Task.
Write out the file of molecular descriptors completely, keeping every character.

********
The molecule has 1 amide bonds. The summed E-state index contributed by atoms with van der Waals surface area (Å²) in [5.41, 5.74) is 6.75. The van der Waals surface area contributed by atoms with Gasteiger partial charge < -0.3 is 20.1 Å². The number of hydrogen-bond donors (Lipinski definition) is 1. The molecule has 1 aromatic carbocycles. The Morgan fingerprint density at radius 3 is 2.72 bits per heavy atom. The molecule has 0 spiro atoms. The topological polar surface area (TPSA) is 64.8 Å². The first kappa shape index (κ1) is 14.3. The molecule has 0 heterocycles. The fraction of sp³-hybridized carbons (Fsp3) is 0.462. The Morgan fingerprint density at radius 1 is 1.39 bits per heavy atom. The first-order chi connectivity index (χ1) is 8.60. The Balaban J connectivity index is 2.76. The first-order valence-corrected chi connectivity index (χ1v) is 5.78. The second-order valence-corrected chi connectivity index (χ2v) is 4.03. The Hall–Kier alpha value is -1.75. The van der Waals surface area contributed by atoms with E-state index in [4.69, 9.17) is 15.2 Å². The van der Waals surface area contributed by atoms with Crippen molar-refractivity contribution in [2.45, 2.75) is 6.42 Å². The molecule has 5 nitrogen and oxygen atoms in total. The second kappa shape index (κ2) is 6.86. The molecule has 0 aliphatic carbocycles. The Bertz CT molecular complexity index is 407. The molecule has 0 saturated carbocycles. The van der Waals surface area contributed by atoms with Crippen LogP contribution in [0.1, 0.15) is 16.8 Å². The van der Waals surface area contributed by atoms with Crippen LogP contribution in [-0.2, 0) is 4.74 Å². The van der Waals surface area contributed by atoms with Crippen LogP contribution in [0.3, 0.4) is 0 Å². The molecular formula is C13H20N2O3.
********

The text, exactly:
The molecule has 1 amide bonds. The summed E-state index contributed by atoms with van der Waals surface area (Å²) in [5.41, 5.74) is 6.75. The van der Waals surface area contributed by atoms with Gasteiger partial charge < -0.3 is 20.1 Å². The number of hydrogen-bond donors (Lipinski definition) is 1. The molecule has 1 aromatic carbocycles. The Morgan fingerprint density at radius 3 is 2.72 bits per heavy atom. The molecule has 0 spiro atoms. The topological polar surface area (TPSA) is 64.8 Å². The first kappa shape index (κ1) is 14.3. The molecule has 0 heterocycles. The fraction of sp³-hybridized carbons (Fsp3) is 0.462. The Morgan fingerprint density at radius 1 is 1.39 bits per heavy atom. The first-order chi connectivity index (χ1) is 8.60. The Balaban J connectivity index is 2.76. The first-order valence-corrected chi connectivity index (χ1v) is 5.78. The second-order valence-corrected chi connectivity index (χ2v) is 4.03. The Hall–Kier alpha value is -1.75. The van der Waals surface area contributed by atoms with E-state index in [4.69, 9.17) is 15.2 Å². The van der Waals surface area contributed by atoms with Crippen molar-refractivity contribution in [2.45, 2.75) is 6.42 Å². The molecule has 5 nitrogen and oxygen atoms in total. The second kappa shape index (κ2) is 6.86. The molecule has 0 aliphatic carbocycles. The Bertz CT molecular complexity index is 407. The molecule has 0 saturated carbocycles. The van der Waals surface area contributed by atoms with Crippen LogP contribution in [0.1, 0.15) is 16.8 Å². The van der Waals surface area contributed by atoms with Crippen LogP contribution in [-0.2, 0) is 4.74 Å². The van der Waals surface area contributed by atoms with Crippen LogP contribution in [0.3, 0.4) is 0 Å². The molecular formula is C13H20N2O3.